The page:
Molecular modeling of the electronic structure of nanomaterials in Gaussian software
Voronezh State University
To study the electronic structure of both the basic and excited, often short-lived, states of molecules, quantum mechanical modeling is used in special software systems. In the case of a correctly chosen modeling method, the data obtained as a result of numerical calculations are in good agreement with the experimental results. One of the most common software packages is Gaussian. The main features are modeling electronic structures of molecules, clusters, biological compounds; modeling of periodic systems, such as polymers and crystals, by using periodic boundary conditions; modeling a wide range of spectra and spectroscopic properties of molecules; calculation of bond energy and reaction paths: modeling the properties of molecules in solutions .
Recently, there has been a tendency towards a transition to non-silicon electronics . So, silicon carbide is considered as an alternative to silicon in power and some areas of microwave electronics. Interest in this semiconductor compound is determined by high mechanical strength, a wide range of operating temperatures, a high Debye temperature (~ 1200 ° C), and the presence of intrinsic oxide (SiO2).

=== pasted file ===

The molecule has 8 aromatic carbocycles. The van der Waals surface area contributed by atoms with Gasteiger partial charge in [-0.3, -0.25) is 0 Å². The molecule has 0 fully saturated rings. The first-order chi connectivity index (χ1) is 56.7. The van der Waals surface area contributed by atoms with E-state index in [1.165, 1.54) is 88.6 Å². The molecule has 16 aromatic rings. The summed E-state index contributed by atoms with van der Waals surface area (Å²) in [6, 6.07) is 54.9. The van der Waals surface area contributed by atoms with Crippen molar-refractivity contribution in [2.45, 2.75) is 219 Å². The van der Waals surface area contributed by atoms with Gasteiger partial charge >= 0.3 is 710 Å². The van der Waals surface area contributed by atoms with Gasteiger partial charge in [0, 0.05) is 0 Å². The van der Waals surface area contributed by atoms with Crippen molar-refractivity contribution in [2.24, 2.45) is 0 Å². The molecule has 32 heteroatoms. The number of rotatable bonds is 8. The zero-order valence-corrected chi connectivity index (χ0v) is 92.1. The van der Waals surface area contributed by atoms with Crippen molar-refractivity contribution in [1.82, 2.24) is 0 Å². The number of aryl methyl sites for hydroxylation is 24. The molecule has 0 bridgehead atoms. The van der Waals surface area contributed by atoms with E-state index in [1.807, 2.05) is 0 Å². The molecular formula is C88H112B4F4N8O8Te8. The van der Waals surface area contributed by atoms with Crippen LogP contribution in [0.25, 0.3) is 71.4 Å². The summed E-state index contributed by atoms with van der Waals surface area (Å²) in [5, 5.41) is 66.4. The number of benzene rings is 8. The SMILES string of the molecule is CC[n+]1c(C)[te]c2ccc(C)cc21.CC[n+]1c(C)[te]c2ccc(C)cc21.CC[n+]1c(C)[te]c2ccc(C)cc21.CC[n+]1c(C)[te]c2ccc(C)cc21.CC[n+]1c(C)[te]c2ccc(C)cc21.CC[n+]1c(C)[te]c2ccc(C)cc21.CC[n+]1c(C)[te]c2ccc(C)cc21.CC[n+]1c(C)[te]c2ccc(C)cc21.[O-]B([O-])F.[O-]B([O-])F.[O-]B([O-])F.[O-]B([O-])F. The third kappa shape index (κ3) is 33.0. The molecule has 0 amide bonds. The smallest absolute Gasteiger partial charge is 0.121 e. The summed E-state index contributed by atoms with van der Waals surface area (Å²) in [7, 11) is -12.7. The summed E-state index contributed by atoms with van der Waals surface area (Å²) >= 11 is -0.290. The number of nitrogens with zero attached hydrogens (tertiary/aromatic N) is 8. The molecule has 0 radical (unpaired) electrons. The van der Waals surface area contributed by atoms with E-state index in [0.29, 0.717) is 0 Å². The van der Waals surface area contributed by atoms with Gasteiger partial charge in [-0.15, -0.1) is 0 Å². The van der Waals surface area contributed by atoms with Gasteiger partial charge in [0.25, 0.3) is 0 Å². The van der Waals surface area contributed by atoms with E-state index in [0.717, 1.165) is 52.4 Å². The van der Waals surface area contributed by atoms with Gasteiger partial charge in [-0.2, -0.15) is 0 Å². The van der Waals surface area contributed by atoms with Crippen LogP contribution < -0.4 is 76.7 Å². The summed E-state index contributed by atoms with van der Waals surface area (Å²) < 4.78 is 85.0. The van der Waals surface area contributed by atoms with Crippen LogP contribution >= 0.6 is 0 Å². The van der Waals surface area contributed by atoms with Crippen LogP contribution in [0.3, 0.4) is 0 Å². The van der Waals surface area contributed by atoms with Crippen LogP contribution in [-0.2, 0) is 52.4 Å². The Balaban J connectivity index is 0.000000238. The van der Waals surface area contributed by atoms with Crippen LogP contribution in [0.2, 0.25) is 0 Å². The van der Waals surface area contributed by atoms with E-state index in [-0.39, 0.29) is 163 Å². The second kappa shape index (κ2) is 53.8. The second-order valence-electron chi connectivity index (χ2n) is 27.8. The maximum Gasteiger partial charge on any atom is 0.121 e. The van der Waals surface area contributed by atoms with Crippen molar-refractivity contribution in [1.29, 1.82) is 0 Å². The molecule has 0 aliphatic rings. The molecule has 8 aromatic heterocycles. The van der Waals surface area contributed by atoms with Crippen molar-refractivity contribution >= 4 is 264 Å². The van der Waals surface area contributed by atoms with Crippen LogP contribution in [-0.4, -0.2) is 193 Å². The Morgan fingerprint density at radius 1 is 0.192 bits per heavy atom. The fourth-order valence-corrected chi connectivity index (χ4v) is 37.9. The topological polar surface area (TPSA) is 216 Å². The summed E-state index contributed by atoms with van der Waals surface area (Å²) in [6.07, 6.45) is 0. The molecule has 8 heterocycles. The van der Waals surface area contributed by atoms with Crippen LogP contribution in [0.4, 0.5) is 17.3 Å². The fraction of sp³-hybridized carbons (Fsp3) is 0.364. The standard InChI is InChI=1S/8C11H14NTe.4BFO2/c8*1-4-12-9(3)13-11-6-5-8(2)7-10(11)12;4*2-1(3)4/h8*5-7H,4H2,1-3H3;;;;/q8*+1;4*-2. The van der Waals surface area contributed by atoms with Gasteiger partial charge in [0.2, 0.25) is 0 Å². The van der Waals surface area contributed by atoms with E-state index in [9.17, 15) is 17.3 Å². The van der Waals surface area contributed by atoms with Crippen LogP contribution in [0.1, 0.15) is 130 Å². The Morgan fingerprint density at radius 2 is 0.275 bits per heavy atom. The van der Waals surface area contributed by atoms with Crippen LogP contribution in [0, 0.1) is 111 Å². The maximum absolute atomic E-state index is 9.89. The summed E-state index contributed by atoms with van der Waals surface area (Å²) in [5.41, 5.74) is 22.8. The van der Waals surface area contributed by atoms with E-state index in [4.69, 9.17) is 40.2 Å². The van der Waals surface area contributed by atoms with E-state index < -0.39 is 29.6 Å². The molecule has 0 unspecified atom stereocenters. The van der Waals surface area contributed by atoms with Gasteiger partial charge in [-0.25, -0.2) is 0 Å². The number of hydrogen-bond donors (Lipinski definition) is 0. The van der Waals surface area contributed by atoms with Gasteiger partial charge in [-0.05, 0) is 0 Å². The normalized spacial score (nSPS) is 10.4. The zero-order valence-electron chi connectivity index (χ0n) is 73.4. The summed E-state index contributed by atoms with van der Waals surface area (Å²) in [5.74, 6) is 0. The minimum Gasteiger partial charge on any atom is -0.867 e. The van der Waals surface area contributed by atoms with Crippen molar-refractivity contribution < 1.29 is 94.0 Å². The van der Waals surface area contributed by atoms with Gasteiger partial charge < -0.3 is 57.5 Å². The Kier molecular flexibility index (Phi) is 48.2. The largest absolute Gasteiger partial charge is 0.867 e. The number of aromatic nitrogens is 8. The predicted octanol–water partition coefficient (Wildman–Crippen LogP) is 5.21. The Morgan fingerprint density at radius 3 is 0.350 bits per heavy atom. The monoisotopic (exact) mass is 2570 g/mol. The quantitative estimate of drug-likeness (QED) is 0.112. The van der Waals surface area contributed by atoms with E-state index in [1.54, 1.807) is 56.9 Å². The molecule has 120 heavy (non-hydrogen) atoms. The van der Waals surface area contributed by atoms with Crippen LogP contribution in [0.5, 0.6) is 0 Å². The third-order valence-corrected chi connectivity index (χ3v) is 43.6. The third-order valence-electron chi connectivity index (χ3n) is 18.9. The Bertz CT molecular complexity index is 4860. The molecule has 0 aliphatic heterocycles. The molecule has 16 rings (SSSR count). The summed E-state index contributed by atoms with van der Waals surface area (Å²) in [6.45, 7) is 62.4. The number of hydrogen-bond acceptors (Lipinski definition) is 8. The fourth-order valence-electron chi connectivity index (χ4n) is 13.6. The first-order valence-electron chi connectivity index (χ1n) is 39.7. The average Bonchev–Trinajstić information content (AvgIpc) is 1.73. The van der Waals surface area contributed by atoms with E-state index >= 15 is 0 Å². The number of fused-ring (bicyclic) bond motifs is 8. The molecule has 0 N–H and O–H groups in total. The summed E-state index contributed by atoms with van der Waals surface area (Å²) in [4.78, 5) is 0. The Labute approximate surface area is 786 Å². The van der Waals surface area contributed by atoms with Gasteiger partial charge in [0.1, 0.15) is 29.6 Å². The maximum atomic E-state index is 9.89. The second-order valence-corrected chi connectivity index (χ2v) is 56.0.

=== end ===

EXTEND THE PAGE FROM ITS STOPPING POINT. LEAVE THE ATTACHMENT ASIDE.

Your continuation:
Silicon carbide in these areas of electronics is gradually replacing silicon devices with more attractive electrophysical characteristics, and the unique properties of this compound allow the creation of new types of sensors and sensors.
In this work, the methods of quantum chemistry are used to study the electronic structure of 2D SiC allotropes with the number of layers n = 1-3. It has been established that 2D structures of silicon carbide form a family of semiconductor materials with a band gap from 1.132 to 2.150 eV, and layer-by-layer growth of structures determines a change in the type of conductor from direct-gap single-layer SiC to indirect-gap with the number of layers n = 2, 3. The exception is metastable structures with a width direct-gap transition 1.339 and 1.132 eV.